Wednesday, October 30, 2013

Wild Wool and Wicked Weed: Unwinding in Asheville

The vibrant hand-dyed skeins by Miss Babbs drew lots of admiring customers.

No, even though I did go to artsy, alternative Asheville this past Saturday, I haven't turned into a hippie chick.  Wicked Weed isn't an illicit substance, but rather, a restaurant where a friend and I ate, after spending several pleasurable hours at the Southeastern Animal Fiber Fair (SAFF) in Fletcher, NC. The restaurant and brewery gets its name from the following statement attributed to Henry VIII: "Hops are a wicked and pernicious weed."  Our relaxed meal there, amidst an eclectic crowd, was a festive end to our day at SAFF, where we perused what seemed like acres of yarn, fiber, and tools for spinning, weaving, and knitting.

SAFF and Asheville provided a perfect respite for me and my companion, as we are both school teachers in a time and a place where there seems to be a perfect storm blowing through public education, especially in the state of North Carolina.  I won't go into the boring details here.  Suffice it to say, the escape from weekend chores and obligations (both home- and school-related) was sorely needed, and as we drove through the rolling foothills towards our destination, the burdens of the week began to subside.    

 Here, Andrea enjoys a relaxing moment communing with an
English angora rabbit.  It took lots of self-restraint not to take this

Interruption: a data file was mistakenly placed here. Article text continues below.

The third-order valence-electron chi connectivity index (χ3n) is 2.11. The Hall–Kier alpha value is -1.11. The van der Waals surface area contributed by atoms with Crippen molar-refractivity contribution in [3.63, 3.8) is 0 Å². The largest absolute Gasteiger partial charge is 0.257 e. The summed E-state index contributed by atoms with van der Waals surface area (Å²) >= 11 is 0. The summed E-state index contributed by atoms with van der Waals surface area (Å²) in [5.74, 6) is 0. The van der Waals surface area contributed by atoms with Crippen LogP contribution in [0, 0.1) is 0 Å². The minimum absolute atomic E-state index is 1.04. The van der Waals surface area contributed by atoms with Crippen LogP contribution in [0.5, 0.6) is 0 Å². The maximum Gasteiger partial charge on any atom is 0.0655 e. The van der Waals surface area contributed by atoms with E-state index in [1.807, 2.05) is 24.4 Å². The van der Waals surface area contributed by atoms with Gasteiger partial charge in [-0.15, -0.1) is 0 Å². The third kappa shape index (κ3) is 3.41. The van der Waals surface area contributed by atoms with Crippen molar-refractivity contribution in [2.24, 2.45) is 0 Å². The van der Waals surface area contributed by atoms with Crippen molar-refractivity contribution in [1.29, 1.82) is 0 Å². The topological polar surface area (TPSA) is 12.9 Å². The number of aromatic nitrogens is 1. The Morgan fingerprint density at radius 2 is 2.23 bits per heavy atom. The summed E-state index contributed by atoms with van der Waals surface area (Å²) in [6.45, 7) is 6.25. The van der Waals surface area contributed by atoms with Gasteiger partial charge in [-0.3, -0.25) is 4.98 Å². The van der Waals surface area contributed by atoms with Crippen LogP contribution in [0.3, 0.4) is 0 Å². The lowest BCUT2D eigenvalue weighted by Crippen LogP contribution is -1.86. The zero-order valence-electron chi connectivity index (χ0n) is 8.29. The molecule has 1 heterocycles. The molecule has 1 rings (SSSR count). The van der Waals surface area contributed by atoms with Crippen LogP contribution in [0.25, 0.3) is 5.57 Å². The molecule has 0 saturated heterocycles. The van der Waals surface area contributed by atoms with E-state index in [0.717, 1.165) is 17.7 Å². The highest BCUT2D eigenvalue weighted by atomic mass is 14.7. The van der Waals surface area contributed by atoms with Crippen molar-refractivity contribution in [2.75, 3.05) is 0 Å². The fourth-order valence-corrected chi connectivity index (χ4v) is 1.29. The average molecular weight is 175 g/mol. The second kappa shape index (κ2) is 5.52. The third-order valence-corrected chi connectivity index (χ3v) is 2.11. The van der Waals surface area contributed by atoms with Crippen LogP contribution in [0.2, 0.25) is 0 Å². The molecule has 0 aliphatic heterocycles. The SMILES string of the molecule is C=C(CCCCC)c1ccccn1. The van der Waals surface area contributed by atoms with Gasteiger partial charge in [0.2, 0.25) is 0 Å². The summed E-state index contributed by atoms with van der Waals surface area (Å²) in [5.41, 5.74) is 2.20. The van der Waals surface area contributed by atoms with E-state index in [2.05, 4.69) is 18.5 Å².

bunny home with me. 

This llama's neck was so silky soft.  

At SAFF we were able to handle soft angora rabbits, luxurious llama, alpaca, and bison yarns and fleece, and talk with vendors and some Cottage Yarn regulars whom I saw browsing the stalls.  As I am about to embark on another period of "yarn fasting," I tried not to walk out of the festival in typical fashion--weighted down with bundles and bags and strange contraptions like some pack animal.  I bought a cone of sport weight yarn for a reasonable $10.00, a skein of silk sari yarn, a couple of bars of aromatic soap from the owner of Appalachian Naturals--he's the individual who recommended the Wicked Weed restaurant--and also purchased a pair of factory-made alpaca socks to give as a Christmas present and thought I'd escaped rather economically.  But on the way out of the smaller building of vendor stalls, a bag of orange-rust wool batting caught my eye, and I couldn't resist.  I started to spin it up that same night after I'd arrived home.  

Every time I attend SAFF I come home with a bag of fluff from
Zeilinger Wool Company.  

Pretty fiber makes pretty yarn.  

This cone contains over 1,000 yards.  

This soap would make a great present for someone, but I couldn't resist temptation.  I've already opened one bar to use myself.  Click here to go to the company's website.

Walter Turpening crafts custom-made benches and chairs for weavers, spinners,
and knitters.  Using detailed measurements of the individual, each piece is made to fit.
Someday I will purchase one of his armless rockers, made especially for knitters. 

Aside from a few moments fraught with indecision where I struggled with whether or not it was prudent to purchase an English angora rabbit or if the winsome brown lamb for sale would ride comfortably to Indian Trail in a Jetta and whether or not my sister- and brother-in-law (who have lots of acreage) would appreciate this Christmas present, the day was stress free.  Exploring SAFF, eating at the Wicked Weed, and savoring an Apple Cider Chai tea from a quirky business operated out of a double-decker bus before heading home made for a change of place and pace for two tired teachers.